Responsible Travelling: A Relook at Tourism Through the Lenses of Ethnic Minorities

This May 2018, Actxplorer joined students from the National University of Singapore (NUS) for 1 week in Southern Thailand on their annual Geography Field Studies Programme.

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Yaay Laap (Grandma Laap), the most senior female at Thaptawan, a predominantly matriarchal village. Just this Jun 2018, she finally won a 14-year longstanding lawsuit against corporations on her land rights. Unfortunately, not everyone in the village has the resources to do so, and many of them have hence lost their land.

In the southern province of Phang-Nga resides some Moklen people – sea gypsies that have resettled on the southern coasts of Thailand for a few generations. Though known as ‘New Thai’ people, the Moklens are more related to the Moken people and other sea-dwelling communities in the Andaman Sea than the ethnic Thais.

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A 20 mins drive away from the tourist town of Khaolak brings Actxplorer and NUS students to the Moklen village of Thaptawan (Tubtawan). Here, we find a beautiful sight of blue seas and a horizon lined with grassy mountains.

Post-tsunami Thaptawan

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Thaptawan is one among thousands of communities that were severely hit by the 2004 Boxing Day Tsunami, and presently suffers the aftermaths of this disaster – a complex series of land grabs among the government, corporations, and the ethnic Moklens. Today, the fragmented village is dotted with capitalist developments from beach resorts to shrimp farms. These developments not only encroach on the sacred lands of the Moklen community, but often bring harm to the environment due to lack of governmental regulation.

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A boat that was being washed inland during the 2004 Boxing Day Tsunami — This image represents the power and devastation caused by the tsunami. (This image was taken in a neighbouring town).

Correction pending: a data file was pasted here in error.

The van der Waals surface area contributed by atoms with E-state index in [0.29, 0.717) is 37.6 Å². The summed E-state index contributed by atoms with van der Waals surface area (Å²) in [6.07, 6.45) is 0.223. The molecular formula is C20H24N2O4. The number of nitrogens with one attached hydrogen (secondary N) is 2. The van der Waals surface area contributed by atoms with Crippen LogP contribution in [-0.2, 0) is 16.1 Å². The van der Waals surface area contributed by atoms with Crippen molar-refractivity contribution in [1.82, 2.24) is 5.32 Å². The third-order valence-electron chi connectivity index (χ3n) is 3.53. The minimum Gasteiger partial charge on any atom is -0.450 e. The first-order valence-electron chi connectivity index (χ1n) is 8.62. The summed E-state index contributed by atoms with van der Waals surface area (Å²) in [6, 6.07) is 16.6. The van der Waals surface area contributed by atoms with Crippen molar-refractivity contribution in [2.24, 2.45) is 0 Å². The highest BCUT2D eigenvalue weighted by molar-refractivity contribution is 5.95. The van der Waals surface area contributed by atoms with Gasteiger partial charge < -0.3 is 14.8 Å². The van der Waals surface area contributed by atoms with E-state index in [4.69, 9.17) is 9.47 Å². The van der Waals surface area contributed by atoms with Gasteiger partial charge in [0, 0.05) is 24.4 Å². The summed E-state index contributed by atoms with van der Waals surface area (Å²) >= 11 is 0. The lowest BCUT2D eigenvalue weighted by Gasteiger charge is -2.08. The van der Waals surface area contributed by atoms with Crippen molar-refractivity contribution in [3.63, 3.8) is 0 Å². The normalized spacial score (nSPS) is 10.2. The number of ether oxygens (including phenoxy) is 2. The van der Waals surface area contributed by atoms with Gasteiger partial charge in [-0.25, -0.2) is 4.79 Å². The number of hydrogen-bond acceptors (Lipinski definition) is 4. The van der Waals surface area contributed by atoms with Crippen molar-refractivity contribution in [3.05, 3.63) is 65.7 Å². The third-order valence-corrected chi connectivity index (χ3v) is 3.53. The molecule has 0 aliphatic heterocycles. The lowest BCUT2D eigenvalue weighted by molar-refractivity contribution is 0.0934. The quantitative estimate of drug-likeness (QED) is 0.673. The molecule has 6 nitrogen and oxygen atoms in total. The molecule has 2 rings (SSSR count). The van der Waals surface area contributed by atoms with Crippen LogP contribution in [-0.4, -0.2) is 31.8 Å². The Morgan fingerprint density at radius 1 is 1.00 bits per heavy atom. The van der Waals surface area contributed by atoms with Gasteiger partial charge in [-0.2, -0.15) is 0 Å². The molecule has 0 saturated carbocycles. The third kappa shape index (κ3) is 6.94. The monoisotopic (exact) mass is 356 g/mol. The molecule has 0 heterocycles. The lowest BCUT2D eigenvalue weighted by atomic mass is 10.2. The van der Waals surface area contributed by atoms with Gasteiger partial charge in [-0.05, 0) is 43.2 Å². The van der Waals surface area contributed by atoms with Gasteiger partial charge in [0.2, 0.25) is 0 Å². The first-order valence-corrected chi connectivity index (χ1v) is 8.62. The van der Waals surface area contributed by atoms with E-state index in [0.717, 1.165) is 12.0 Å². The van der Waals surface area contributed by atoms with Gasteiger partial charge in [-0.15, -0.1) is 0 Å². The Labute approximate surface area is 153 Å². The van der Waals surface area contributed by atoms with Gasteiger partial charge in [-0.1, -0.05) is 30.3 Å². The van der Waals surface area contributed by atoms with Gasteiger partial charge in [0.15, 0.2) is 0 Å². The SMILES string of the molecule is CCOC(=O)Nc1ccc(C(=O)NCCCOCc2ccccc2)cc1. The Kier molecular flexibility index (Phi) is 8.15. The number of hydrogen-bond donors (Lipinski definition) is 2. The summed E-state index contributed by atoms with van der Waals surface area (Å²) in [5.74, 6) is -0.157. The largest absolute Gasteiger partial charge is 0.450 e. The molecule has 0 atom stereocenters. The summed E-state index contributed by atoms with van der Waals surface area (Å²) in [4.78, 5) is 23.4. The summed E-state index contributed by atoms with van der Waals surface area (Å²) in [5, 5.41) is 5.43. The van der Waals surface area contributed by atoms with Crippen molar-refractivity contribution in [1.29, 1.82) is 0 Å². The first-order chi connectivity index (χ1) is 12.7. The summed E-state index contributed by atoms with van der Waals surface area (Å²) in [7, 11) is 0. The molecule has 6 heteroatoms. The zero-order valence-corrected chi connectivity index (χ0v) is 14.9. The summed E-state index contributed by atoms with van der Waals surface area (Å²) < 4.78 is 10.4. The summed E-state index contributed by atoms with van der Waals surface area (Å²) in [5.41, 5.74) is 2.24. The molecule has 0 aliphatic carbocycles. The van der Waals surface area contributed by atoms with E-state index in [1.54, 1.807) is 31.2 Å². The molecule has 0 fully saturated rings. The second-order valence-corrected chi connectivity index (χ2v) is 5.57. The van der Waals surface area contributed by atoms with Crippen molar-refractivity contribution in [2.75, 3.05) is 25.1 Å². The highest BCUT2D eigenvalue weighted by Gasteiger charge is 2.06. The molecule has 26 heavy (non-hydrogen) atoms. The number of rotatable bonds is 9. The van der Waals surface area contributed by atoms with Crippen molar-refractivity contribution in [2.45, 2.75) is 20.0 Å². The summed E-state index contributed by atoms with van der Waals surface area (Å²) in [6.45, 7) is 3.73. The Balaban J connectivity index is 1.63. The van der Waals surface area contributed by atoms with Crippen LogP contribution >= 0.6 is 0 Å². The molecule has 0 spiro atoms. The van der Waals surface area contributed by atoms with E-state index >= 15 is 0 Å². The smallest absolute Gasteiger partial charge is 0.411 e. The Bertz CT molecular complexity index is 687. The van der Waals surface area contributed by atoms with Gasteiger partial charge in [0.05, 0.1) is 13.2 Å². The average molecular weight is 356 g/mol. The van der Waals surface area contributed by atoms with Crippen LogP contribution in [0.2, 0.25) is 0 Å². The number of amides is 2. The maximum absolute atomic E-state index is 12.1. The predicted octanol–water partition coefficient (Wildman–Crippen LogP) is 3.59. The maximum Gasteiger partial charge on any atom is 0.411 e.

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The Boxing Day Tsunami has also brought about an unprecedented influx of attention to the community. Though with good intent, not all help provided was contextualized. For example, the government enacted free and compulsory primary to secondary school education for all Moklen children in the public schools in Khaolak – however, these children are often discriminated not only by their peers, but also the ethnic Thai teachers. Besides the government, NGOs have also pumped in much resources to rebuild the infrastructure at Thaptawan post-tsunami – however, these newly built concrete, storm surge-resistant houses are unbearably hot in the tropical heat, resulting in many Moklen people abandoning these houses.

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Though the next tsumani might not hit soon, Thaptawan is still prone to frequent storm surges which result in flooding. While these houses are flood-proof, they easily overheat during the dry seasons of the year.

Livelihood at Thaptawan today

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This seawall belongs to a beach resort at Thaptawan. As more of such developments started springing up, it has necessitated clearer demarcation of sea for defining legal fishing zones. As such, the Moklen people have less and less area to fish as compared to the past. Furthermore, unsustainable fishing have also began to creep into the ecosystem.

Through interaction with the locals, we learnt how privatization of land and sea in the recent decades has reduced the Moklen’s ability to continue relying on subsistence agriculture and fishing for a living. Left with little choice, the younger generation of adults (<30 years of age) end up working for the very people who have taken over their land – the resorts and restaurants that line their beach, in order to afford food and necessities to sustain their families.

Responsible travelling

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“We don’t need people to come here with the mindset of helping us, though we would love people who would come here to get to know us, learn about our culture, and appreciate our heritage.”Ying, Moklen Activist (right in image)

As city dwellers, we might be quick at picking retreat destinations merely based on how beautiful the beaches look. We might be quick to assume that the rural population live a more ‘backward’ life compared to ourselves and are enthusiastic in providing help to ‘lift them out’ of their way of living.

How often do we stop and think about the impact we make on the people and environment we visit?


written by Danielle Poh

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